The Stress and Strain of Job/Career Changes on a household
Right out of the gate, I want to thank my husband, Matt Wojcik, for his suggestion on this blog. This topic is all too familiar to us, and something that we are still navigating our way around. Because this hits close to home, and it has also been a common theme I have heard from many, many people, and because, quite frankly, it is so fresh in our minds, I felt it worthy of exploring.
About a year and a half ago, without going into too much detail, it became readily clear, that my husband needed to leave the organization he had been with, at that point for 17 years. About the same time, it became clear to myself, that I needed to make the leap into private practice. Slowly, both of us started our own individual processes of (in his case) getting the right job offer, and for me: finding the right office, and taking the steps necessary to leave group practice, and venture out on my own. For both of us, it was a painstaking process. And for both of us, third time so to speak, appeared to be the charm. Matt had 2 prior offers, that were not the right offers. I had 2 prior offices that fell thru. And then, BAM! In his case, the 3rd offer was the right one, and the 3rd office ended up working out for me. Never in a million years however, could I have predicted, that they both would happen at the exact same time. And never could I also have predicted, the stress and strain that comes along with all of that change at once. As you might imagine, after all of the time, and hard work, and disappointments along the way, the feeling of elation, and joy was incredible. We both were on cloud nine.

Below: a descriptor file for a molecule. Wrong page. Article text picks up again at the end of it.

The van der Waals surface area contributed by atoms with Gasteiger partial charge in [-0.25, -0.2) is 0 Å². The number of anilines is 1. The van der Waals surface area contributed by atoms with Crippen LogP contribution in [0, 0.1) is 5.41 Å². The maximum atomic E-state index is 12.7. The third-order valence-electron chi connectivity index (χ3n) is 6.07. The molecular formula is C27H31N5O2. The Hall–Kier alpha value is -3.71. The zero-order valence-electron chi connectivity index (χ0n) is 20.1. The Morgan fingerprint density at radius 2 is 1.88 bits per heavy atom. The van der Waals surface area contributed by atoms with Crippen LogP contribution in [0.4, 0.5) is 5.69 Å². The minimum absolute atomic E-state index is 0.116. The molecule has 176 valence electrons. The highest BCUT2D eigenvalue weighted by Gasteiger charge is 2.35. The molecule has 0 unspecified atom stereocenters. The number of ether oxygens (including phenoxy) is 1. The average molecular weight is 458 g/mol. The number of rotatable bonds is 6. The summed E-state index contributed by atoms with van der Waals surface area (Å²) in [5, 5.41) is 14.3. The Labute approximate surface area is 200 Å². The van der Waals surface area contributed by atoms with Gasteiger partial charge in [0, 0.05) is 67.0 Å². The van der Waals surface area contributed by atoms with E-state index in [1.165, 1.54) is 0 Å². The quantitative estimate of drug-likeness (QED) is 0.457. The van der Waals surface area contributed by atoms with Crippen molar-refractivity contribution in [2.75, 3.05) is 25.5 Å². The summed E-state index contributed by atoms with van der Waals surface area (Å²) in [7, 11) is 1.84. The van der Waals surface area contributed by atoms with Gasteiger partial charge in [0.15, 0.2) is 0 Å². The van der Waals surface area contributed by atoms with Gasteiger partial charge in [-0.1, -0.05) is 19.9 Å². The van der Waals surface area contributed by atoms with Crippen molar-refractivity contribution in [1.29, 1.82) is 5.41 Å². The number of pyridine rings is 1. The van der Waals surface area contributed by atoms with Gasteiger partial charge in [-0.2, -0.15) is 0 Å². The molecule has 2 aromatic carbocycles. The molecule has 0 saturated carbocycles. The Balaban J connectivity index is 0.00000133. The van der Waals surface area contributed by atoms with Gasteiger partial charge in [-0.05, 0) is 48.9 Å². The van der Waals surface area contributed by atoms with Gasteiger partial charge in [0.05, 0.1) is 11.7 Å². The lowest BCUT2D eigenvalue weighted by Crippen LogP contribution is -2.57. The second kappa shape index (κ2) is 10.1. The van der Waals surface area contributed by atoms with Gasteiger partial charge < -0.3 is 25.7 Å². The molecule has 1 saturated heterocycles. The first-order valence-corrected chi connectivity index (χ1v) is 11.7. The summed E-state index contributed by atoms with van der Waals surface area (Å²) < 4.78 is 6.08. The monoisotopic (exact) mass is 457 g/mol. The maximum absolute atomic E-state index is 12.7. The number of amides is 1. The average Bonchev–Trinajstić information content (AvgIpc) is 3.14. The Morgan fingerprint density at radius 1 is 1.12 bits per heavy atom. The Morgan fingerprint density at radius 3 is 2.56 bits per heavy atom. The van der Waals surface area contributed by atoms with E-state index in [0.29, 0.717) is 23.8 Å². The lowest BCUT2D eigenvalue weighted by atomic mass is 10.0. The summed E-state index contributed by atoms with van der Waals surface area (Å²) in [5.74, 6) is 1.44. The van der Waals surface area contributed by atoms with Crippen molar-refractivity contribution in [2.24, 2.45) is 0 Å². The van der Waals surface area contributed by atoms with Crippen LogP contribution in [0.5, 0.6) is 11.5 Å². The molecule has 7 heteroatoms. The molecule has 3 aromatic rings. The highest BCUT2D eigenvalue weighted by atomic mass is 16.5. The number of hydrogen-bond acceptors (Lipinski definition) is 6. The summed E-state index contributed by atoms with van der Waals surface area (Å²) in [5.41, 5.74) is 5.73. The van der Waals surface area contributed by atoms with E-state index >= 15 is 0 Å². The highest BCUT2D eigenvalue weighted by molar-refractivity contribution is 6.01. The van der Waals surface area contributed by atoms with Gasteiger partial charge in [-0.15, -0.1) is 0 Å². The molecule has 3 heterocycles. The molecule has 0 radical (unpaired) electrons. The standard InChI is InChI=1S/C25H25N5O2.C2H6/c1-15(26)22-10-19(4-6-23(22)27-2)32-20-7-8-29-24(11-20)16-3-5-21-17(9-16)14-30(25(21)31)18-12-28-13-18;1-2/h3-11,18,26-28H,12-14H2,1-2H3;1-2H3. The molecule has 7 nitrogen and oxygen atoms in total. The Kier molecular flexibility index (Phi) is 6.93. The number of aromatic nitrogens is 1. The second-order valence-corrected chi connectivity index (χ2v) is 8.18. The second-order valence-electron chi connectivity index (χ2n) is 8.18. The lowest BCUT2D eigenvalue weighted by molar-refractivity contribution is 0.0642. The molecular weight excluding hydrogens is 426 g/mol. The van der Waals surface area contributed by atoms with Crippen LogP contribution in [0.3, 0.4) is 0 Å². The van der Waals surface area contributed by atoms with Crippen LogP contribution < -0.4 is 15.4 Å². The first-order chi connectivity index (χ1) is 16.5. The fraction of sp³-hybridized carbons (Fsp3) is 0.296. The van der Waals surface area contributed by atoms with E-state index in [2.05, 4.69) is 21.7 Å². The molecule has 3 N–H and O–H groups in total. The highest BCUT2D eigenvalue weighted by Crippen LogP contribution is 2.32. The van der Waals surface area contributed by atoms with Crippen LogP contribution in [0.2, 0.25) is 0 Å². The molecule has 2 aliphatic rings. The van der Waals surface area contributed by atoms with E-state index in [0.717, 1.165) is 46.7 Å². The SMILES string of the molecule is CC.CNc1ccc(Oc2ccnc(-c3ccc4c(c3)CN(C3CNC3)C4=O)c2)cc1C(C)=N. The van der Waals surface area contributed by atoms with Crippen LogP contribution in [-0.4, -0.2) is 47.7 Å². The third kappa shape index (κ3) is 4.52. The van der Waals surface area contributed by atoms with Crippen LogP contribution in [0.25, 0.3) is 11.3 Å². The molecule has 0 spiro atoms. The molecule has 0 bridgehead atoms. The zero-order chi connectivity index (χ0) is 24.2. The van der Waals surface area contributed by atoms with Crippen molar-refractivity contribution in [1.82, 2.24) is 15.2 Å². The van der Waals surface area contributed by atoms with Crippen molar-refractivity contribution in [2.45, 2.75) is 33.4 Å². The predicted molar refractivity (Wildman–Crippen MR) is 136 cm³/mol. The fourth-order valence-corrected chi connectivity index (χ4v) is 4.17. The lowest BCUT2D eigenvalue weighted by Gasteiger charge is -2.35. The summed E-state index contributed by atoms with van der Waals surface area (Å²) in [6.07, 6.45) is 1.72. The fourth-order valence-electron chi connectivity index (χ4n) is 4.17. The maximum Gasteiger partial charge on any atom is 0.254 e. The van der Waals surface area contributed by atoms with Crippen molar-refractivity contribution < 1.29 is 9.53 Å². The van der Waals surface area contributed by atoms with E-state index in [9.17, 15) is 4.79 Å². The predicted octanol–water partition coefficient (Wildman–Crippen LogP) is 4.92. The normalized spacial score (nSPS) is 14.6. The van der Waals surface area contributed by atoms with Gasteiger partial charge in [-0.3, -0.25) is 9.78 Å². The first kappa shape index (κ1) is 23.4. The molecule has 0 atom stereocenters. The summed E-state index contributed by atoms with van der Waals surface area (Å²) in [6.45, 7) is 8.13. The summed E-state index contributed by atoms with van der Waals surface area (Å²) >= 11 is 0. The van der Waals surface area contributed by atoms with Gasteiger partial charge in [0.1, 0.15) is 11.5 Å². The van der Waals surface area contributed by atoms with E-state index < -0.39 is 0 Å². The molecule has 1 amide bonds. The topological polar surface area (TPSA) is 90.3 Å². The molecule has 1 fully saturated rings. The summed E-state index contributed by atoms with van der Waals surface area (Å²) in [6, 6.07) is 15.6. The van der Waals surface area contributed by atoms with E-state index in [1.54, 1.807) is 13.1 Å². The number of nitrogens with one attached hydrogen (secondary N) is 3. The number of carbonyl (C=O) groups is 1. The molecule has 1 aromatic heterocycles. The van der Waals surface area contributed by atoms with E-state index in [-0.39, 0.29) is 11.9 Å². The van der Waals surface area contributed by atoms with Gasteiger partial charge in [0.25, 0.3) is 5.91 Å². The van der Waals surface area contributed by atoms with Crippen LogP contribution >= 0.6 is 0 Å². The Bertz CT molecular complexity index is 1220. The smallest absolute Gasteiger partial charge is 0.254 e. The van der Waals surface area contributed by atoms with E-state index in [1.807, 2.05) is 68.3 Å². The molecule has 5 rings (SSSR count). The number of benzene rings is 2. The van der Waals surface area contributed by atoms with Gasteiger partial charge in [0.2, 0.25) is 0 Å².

I remember humming the Jeffersons’ theme song: ‘Movin’ on up’, and the words of Martin Luther King were constantly on my mind, ‘Free at last, free at last! Thank God Almighty, we are free at last!’ And while, nothing has changed there-I still feel that way, I now know that the reality of the situation(s) is not all joy, and not all elation, and that cloud nine does not last. Change (especially when so much of it is going on at the same time) is hard. There is an old saying that goes like this: ‘People change and they forget to tell each other’. I believe, that this is applicable to so many situations. Things change, and people forget to talk about it. People move from house to house and forget to talk about how that change will affect their whole family. People move from dating to getting married, and forget to talk about the impact of that leap. And so it is, that people change jobs, and they forget to talk about the strain and stress that changes will (or could) have on relationships, the household, and finances. Not to mention, the adapting to a whole new system, and structure of an organizations(s).
Lets face it. If change were easy, we would do it all the time! If change were simple, and did not involve the element of at least some type of risk, it would be a no brainer. While we may be miserable in our present jobs/careers, and in the presence of high levels of occupational toxicity, especially if we have been in that environment for a long time, there is also somewhat of a security in knowing the predictability of how things flow.
In Matt’s case, when all was said and done, he was with the same job for 18.5 years. In my case, I had been in the security of group practices for about the same length of time. And while we both were unhappy, and not feeling that we were moving forward at all, there was still that predictability factor! Kind of like a warm fuzzy blanket, and an old hat.
Then the change came, and as I have come to realize, it is similar to what you always hear people say about having children. Nothing can really 100% prepare you for having a child. You are never 100% ready for what comes. There is no manual that the Dr. gives you, that says, ‘follow this, and you will have the absolute perfect angel child. Everything will be perfect’.